Harold Ford
Harold Ford

The race for the Senate seat in New York could hinge on a very usual issue — gay rights. But not in the way we’ve come to expect.

Incumbent Sen. Kirsten Gillibrand has been at the forefront of repealing Don’t ask, don’t tell. Gillibrand was appointed by Gov. David Paterson (New York’s liberal governor who issued an executive order to recognize same-sex marriages performed elsewhere and submitted a bill to the legislature to legalize same-sex marriage in New York).

Gillibrand was appointed to fill the unexpired term of Hillary Clinton when Clinton became Secretary of State.

Former Tennessee representative Harold Ford is thinking of running to replace her. The problem is that Ford may be too conservative for New York on issues including LGBT rights.

While in the House of Representatives, Ford voted for the so-called Defense of Marriage Act and was against repeal of DADT. But now that he’s thinking of running from New York, he says he’s changed his mind.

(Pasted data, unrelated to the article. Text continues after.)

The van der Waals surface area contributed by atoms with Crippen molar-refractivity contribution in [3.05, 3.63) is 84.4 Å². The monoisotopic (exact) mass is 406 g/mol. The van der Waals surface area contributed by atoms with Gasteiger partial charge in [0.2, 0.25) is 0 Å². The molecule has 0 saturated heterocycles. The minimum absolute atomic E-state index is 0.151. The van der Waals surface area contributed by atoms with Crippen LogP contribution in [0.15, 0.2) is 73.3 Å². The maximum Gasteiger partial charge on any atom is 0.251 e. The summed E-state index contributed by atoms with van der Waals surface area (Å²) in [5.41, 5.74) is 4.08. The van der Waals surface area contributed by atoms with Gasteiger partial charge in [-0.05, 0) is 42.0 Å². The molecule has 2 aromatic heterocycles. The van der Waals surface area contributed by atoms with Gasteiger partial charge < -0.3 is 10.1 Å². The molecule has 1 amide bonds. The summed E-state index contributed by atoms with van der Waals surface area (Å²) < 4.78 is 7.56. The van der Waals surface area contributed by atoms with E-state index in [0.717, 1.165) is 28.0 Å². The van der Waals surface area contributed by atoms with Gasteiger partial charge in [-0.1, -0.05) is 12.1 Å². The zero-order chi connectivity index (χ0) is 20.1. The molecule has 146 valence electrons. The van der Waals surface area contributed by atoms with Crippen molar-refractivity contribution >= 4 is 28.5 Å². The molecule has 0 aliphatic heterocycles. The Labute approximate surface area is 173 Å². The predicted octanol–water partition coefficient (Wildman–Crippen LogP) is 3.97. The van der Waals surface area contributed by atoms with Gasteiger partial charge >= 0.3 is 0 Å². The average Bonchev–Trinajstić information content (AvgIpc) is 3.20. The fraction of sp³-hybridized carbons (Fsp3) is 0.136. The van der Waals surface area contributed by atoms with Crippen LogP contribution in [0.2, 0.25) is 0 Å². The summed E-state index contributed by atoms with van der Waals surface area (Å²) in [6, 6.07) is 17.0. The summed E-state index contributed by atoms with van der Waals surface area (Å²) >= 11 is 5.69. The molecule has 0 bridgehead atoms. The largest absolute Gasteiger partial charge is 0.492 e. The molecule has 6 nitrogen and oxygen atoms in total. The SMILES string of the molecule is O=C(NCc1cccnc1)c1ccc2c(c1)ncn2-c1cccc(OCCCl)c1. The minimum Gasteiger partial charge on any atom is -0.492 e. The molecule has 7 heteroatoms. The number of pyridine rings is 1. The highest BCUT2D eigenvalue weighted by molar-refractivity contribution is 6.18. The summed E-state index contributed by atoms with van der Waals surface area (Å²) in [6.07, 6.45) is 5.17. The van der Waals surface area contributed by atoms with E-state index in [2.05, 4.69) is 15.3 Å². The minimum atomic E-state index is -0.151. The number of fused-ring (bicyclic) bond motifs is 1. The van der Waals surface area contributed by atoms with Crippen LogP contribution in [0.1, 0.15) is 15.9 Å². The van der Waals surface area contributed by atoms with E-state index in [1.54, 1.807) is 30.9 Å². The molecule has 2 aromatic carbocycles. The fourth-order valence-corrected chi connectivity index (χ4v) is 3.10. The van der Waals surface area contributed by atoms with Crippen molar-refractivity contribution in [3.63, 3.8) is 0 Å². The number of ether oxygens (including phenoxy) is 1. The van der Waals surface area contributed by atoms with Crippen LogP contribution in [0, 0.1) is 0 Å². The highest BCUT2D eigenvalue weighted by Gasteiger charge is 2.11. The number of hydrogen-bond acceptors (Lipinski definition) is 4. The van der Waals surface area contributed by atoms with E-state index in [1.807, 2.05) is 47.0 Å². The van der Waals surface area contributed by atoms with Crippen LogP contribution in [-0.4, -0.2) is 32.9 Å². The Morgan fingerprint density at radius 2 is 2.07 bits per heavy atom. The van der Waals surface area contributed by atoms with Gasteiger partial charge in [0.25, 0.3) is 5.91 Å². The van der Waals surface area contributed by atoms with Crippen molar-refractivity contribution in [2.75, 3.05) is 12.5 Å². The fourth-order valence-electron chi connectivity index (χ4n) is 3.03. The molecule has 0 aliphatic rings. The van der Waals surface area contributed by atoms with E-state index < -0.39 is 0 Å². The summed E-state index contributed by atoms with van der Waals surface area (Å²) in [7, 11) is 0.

Ford’s argument is that the only way we win marriage rights is with votes from people who have changed their mind and now support us. But, so far, New York’s LGBT community isn’t buying it. Ford is being booed at every stop. The New York Daily News reported on a recent visit to Greenwich Village.

And the obvious problem that would sink a campaign in Texas — that he’s from another state? That isn’t usually a problem in New York politics. Clinton moved to New York to run for Senate in 2000. In 1964, Bobby Kennedy resigned as Attorney General to move to New York, where he also successfully ran to represent the state in the Senate.сайтподдержка веб сайта это